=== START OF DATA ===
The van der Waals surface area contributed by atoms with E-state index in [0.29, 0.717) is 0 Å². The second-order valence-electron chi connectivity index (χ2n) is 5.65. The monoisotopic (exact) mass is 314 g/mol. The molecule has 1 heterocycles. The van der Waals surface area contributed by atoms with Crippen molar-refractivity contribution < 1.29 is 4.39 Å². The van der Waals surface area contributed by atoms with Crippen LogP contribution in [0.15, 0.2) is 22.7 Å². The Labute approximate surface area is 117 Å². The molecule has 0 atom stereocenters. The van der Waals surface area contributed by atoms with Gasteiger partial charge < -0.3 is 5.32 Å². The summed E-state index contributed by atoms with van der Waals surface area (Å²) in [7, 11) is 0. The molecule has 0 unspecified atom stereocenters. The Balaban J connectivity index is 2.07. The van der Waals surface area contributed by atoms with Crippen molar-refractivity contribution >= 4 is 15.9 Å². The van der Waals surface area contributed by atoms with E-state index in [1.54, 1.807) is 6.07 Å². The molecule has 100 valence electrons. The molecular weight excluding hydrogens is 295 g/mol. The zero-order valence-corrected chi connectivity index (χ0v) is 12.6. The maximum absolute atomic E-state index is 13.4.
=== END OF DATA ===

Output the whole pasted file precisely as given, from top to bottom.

The van der Waals surface area contributed by atoms with E-state index in [0.29, 0.717) is 0 Å². The second-order valence-electron chi connectivity index (χ2n) is 5.65. The monoisotopic (exact) mass is 314 g/mol. The molecule has 1 heterocycles. The van der Waals surface area contributed by atoms with Crippen molar-refractivity contribution < 1.29 is 4.39 Å². The van der Waals surface area contributed by atoms with Crippen LogP contribution in [0.15, 0.2) is 22.7 Å². The Labute approximate surface area is 117 Å². The molecule has 0 atom stereocenters. The van der Waals surface area contributed by atoms with Gasteiger partial charge < -0.3 is 5.32 Å². The summed E-state index contributed by atoms with van der Waals surface area (Å²) in [7, 11) is 0. The molecule has 0 unspecified atom stereocenters. The Balaban J connectivity index is 2.07. The van der Waals surface area contributed by atoms with Crippen molar-refractivity contribution >= 4 is 15.9 Å². The van der Waals surface area contributed by atoms with E-state index in [1.54, 1.807) is 6.07 Å². The molecule has 100 valence electrons. The molecular weight excluding hydrogens is 295 g/mol. The zero-order valence-corrected chi connectivity index (χ0v) is 12.6. The maximum absolute atomic E-state index is 13.4.